always pleased to receive news items relating to folk arts in the region, but
we cannot always guarantee to include them here. Concise, relevant copy with
full contact details is particularly welcome, especially if you can also
supply a photograph or other illustration.
Four bursaries available at the upcoming
Soundpost Singing Weekend: The Fairy Gathering
Soundpost is a Sheffield
based artist led organisation that coordinates a range of participatory
events, exploring folk traditions through practical workshops, performances,
debate and discussion.
Sheffield-based Soundpost have four bursary places available at
the upcoming Soundpost Singing Weekend: The Fairy Gathering. If you
are aged between 18-30 years old and would like the opportunity to join
us for a weekend of practical and academic workshops in the beautiful village
then simply fill in the form below and let us know why you would benefit
from this opportunity.
EFDSS have announced that their Seed
Funding and Creative
Bursaries are now open for 2018.
The EFDSS Creative Seed
Funding is an award of £750 to be given to new
and emerging artists/groups of artists who wish to explore new creative
ideas in the genre of English folk music.
The EFDSS Creative Bursary
and Residency Programme, now in its 6th year, aims to
support artists in exploring new creative ideas inspired by and sourced
from traditional English folk music. This programme provides artists with
an opportunity to undertake creative exploration without the pressure of
a final product.
The Award offers a bursary of up to £2,000, to cover costs and expenses, research
facilities at the Vaughan Williams Memorial Library and up to five days
of rehearsal space at Cecil Sharp House to an individual, existing band,
or new cohort of artists wishing to undertake research and development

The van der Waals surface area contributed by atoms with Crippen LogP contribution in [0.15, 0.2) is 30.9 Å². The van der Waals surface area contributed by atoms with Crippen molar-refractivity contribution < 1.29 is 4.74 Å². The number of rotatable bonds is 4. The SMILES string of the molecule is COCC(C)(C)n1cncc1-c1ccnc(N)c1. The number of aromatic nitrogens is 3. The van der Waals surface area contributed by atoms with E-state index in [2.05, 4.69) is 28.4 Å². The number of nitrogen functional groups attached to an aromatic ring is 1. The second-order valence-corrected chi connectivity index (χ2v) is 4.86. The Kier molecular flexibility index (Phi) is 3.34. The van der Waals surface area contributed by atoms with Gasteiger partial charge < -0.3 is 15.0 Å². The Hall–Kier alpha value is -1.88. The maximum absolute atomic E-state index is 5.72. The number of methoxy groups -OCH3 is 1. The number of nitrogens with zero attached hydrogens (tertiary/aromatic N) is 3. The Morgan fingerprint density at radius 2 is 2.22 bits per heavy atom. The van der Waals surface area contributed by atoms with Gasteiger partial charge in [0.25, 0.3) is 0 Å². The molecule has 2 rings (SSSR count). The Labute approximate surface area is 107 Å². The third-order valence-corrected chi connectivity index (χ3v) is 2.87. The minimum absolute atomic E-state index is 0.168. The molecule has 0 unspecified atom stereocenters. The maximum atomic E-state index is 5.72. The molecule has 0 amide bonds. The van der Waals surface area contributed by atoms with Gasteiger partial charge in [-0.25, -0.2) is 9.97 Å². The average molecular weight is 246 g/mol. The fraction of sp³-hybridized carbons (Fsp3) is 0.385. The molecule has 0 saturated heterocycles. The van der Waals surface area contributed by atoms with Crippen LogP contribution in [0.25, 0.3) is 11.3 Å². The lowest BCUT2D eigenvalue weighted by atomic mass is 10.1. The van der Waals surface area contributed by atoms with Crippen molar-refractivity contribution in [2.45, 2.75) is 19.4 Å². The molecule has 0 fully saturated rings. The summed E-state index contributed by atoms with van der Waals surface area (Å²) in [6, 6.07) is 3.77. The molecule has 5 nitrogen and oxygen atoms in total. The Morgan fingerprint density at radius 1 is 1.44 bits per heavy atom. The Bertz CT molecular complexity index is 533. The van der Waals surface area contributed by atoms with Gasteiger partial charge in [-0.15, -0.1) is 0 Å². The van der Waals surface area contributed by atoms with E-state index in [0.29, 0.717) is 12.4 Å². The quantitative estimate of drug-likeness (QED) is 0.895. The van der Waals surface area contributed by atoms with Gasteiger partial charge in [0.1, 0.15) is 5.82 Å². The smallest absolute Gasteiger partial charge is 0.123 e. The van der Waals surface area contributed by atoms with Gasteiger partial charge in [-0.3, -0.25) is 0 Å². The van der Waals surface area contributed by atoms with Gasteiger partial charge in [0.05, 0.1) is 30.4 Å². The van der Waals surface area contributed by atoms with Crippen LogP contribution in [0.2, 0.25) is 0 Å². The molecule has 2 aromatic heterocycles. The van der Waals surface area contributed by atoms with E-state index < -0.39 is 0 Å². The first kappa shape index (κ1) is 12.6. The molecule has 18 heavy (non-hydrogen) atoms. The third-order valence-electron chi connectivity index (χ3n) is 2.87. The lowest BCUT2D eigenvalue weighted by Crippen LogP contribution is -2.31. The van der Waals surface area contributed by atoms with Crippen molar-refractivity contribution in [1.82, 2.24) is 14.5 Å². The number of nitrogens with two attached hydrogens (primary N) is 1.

into a creative exploration of English folk music.
There are three awards to
be made for each bursary.
For more information please see the Artists'
Bursaries page on the EFDSS site.
Item added 14/03/2018
A New Folk Music Show on Yorkshire Radio
The Invisible Folk Club is a new
radio show establishing a presence in the county
It has recently been signed up by Sine FM in Doncaster for
an hour of folk and acoustic music, poetry and discussion every Monday night
from to Tuesday.
The show is presented by folk singer and songwriter Jon Bickley and produced
by film producer and chorister Steve Yarwood. The show has already
featured Only Human (aka Tom Bickley) a multi instrumentalist based in Sheffield
and will soon be devoting a podcast to Oz Hardwick the Leeds
exploring the tangible and intangible
heritage of England
Griffith and Andy Seward have each been awarded
bursaries to be Musicians in Residence at the NationalCoalMiningMuseum for England in Wakefield.
partnering with the NationalCoalMiningMuseum for England to offer folk music artists an
exciting creative and learning opportunity. in an ambitious new scheme run by
the English Folk Dance and Song Society, with funding from Help
musician will explore creative links between the tangible culture and history
of the museum’s collections and artefacts and the intangible culture
and history of folk songs and tunes. The residencies will draw on the
artists’ extensive range of experience and talents as educators and
creative musicians. Each artist will work over an extended period of twelve
months at their museum, and in their museum’s local
community. Each artist will receive a bursary of £5000 to develop a new
music work to be performed at the end of the residency and deliver outreach
activities to engage people with the museums and with folk music.
the latest project in EFDSS’ Artists’ Development programme for